Microsoft Working on Windows 7 for Netbooks

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Linux is better than either. Besides, if you're opting for dirt cheap netbook hardware, why would you want to shell out any amount of money for an OS when Linux is more than capable, and free?
 

jhansonxi

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I think they will be able to get Windows 7 working well on netbooks®. I wonder how many "features" they will have to strip out of it and what the additional cost will be (software license and hardware requirements).
 

Flameout

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ugh this is not good news. your average person will by windows based netbooks because they're already familiar with windows, which will keep microsoft at a high marketshare, which will put future generations on the windows train, and the horrible cycle will just go on and on
 

Flameout

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i hope android takes off now that google has so much advertising muscle. i wonder if it will compete with ubuntu.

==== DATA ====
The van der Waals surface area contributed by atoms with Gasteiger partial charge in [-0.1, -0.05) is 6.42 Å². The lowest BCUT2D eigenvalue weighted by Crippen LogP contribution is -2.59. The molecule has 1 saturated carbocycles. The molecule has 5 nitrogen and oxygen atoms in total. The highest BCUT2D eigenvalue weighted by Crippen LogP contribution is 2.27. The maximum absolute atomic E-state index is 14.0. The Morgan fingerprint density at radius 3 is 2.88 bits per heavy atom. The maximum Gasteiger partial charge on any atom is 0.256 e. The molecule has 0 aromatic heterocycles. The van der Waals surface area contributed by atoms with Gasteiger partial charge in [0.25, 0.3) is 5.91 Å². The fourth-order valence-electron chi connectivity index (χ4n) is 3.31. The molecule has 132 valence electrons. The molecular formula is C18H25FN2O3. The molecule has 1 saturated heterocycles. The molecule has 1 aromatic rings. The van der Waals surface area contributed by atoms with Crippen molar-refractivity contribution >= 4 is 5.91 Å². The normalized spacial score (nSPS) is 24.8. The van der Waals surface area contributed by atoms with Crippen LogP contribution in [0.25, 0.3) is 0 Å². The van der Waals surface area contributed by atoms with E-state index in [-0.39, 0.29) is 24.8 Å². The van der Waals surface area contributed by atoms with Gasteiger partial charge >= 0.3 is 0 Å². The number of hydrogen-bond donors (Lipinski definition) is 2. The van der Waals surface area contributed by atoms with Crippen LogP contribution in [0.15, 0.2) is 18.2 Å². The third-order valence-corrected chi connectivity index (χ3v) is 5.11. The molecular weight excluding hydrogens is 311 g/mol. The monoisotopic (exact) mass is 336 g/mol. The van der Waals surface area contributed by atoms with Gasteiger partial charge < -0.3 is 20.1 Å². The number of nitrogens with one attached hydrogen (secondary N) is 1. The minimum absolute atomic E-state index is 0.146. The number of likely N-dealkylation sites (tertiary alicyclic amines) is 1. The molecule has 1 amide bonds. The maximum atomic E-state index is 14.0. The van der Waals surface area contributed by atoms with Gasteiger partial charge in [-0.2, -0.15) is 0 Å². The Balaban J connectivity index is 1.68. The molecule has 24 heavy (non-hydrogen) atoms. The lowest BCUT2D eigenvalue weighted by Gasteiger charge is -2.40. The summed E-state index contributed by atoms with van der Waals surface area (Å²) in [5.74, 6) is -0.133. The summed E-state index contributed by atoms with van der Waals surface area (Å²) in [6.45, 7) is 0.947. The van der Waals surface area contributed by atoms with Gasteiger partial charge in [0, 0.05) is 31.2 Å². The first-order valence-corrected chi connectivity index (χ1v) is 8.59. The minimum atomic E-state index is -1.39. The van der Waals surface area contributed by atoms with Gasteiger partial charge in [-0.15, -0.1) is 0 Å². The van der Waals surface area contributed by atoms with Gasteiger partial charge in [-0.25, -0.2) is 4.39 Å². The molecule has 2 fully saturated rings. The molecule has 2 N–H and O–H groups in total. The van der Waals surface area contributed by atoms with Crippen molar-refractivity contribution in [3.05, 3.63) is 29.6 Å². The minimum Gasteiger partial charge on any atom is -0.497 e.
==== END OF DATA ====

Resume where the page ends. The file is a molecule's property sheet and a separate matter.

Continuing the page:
either way i hope linux will become more widely used
 

jacobdrj

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My brother already uses the Windows 7 beta on his Acer Aspire One. He LOVES it. Much better than Linux, and faster than XP. He is trying to get me to beta-test 7.
 

neiroatopelcc

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[citation][nom]DoItWithUbuntu[/nom]Linux is better than either. Besides, if you're opting for dirt cheap netbook hardware, why would you want to shell out any amount of money for an OS when Linux is more than capable, and free?[/citation]